Lucas Valley-Marinwood, California

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For the landform, see Lucas Valley.
Lucas Valley-Marinwood, California
census-designated place
Lucas Valley
Lucas Valley
Location in Marin County and the state of California
Location in Marin County and the state of California
Coordinates: 38°1′41″N 122°33′46″W / 38.02806°N 122.56278°W / 38.02806; -122.56278Coordinates: 38°1′41″N 122°33′46″W / 38.02806°N 122.56278°W / 38.02806; -122.56278
Country  United States
State  California
County Marin
Government
 • County Board District 1
Susan Adams
 • State Senate Noreen Evans (D)
 • Assembly Marc Levine (D)
 • U. S. Congress Jared Huffman (D)[1]
Area[2]
 • Total 5.727 sq mi (14.832 km2)
 • Land 5.727 sq mi (14.832 km2)
 • Water 0 sq mi (0 km2)  0%
Population (2010)
 • Total 6,094
 • Density 1,100/sq mi (410/km2)
Time zone PST (UTC-8)
 • Summer (DST) PDT (UTC-7)
ZIP code 94903
Area code(s) 415
FIPS code 06-44399

Lucas Valley-Marinwood is a census-designated place (CDP) in Marin County, California, United States. It includes the neighborhoods of Lucas Valley and Marinwood. As of the 2010 census, the population was 6,094.

History[edit]

James Miller of Irish descent, came overland to California in 1844 with the Stephens-Townsend-Murphy Party and in April 1845 arrived in San Rafael.[3] Then, in 1846 he purchased 680 acres (2.8 km2) of land from Timothy Murphy, grantee of Rancho San Pedro, Santa Margarita y Las Gallinas. The land encompassed present day Marinwood and a creek which was later named Miller Creek. He rebuilt an old adobe on a hill where the Miller Creek condominiums are located and called it Miller Hall. By 1862 Miller had 10 children, and in 1864 donated a 3/4 acre site next to Miller Creek to have the Dixie School built upon it. The building still stands but has been relocated in front of Miller Creek Middle school on Las Gallinas Avenue. It is on the National Register of Historic Places. James Miller died in 1890. The 1,084-acre (4.39 km2) ranch he owned at the time was eventually sold to the Sequeira family in 1935. The family tore down Miller Hall later that year. A portion of the Miller land was sold to Anthony Faustine (A.F.) Silveira, who had leased the property from 1900 to 1935. Silveira built his own home and dairy facility in 1935 on the east side of what is now the 101 Highway. Silveira, the founding president of Marin Dairymen's Milk Co. Ltd. aka Marin-Dell, died in a ranch accident in 1937. His family continued the ranching operation, which still exists.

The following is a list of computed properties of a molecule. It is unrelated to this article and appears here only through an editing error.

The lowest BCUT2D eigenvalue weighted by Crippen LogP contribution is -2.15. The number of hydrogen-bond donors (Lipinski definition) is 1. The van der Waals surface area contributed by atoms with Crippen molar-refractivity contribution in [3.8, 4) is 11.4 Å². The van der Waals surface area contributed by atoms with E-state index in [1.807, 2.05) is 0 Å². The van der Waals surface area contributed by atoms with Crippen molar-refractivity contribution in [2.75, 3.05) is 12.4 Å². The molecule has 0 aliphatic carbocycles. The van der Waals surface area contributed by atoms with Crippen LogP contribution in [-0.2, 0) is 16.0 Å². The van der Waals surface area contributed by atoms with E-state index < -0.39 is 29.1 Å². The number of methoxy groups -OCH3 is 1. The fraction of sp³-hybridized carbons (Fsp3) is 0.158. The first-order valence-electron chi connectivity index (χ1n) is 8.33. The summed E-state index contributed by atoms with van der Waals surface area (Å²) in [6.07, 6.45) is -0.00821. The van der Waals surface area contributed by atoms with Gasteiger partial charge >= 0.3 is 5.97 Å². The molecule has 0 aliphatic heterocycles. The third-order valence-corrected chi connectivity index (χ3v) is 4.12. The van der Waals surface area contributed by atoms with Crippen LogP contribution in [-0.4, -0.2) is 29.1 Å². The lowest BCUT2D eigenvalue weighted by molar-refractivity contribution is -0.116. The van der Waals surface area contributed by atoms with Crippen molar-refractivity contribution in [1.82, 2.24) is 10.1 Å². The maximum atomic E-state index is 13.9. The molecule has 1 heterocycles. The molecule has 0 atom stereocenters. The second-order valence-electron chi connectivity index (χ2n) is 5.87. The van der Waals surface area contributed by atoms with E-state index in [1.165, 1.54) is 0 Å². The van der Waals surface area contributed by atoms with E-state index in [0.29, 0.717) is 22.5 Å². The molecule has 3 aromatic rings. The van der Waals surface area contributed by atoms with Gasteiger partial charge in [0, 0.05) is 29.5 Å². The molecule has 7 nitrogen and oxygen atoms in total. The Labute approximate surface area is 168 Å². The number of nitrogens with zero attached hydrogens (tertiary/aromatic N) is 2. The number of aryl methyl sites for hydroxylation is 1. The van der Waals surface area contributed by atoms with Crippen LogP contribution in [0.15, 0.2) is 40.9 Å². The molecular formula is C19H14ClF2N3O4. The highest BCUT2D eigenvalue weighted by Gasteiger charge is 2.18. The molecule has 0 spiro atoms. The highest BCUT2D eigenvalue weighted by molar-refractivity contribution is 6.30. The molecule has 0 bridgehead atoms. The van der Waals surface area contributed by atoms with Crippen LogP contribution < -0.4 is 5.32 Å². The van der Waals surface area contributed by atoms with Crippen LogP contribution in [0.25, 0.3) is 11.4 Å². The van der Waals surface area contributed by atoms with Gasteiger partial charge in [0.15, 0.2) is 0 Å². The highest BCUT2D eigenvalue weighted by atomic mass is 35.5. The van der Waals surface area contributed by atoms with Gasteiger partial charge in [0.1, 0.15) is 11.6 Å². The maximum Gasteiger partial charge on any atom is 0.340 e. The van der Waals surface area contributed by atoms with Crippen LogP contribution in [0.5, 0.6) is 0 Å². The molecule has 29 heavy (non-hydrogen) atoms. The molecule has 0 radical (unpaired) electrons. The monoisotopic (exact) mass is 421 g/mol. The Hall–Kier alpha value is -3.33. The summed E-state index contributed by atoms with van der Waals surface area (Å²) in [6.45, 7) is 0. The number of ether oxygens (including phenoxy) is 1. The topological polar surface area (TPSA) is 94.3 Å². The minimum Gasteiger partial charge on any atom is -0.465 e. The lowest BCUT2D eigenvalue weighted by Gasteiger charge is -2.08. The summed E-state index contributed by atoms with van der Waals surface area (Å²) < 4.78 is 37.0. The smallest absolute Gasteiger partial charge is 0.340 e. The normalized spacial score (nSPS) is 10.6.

Lucas Valley was named after John Lucas, a 19th-century rancher and nephew of Timothy Murphy (not related to George Lucas).[4]

In the 1950s and 1960s, suburbia came to Marinwood. It was brought on the shoulders of modernist builder/developer Joseph Eichler. His highly recognizable and stylish homes can be found throughout Lucas Valley and Eastern Marinwood. The Lucas Valley community center and pool were also constructed by Eichler as a centerpiece of the neighborhood.

In 1977, George Lucas purchased 1,267 acres (5.13 km2) west of Marinwood, which he subsequently refashioned into Skywalker Ranch.

The streets of lower Lucas Valley were named so their names all ended in berry. The streets are, in alphabetical order: Appleberry, Blackberry, Cedarberry, Danberry, Elderberry, Flaxberry, Greenberry, Huckleberry, Idylberry, Juniperberry, Kernberry, Loganberry, Mulberry, Newberry.

Geography[edit]

According to the United States Census Bureau, the CDP has a total area of 5.7 square miles (14.8 km²), all of it land.

Demographics[edit]

2010[edit]

The 2010 United States Census[5] reported that Lucas Valley-Marinwood had a population of 6,094. The population density was 1,064.2 people per square mile (410.9/km²). The racial makeup of Lucas Valley-Marinwood was 5,225 (85.7%) White, 68 (1.1%) African American, 18 (0.3%) Native American, 424 (7.0%) Asian, 5 (0.1%) Pacific Islander, 117 (1.9%) from other races, and 237 (3.9%) from two or more races. Hispanic or Latino of any race were 444 persons (7.3%).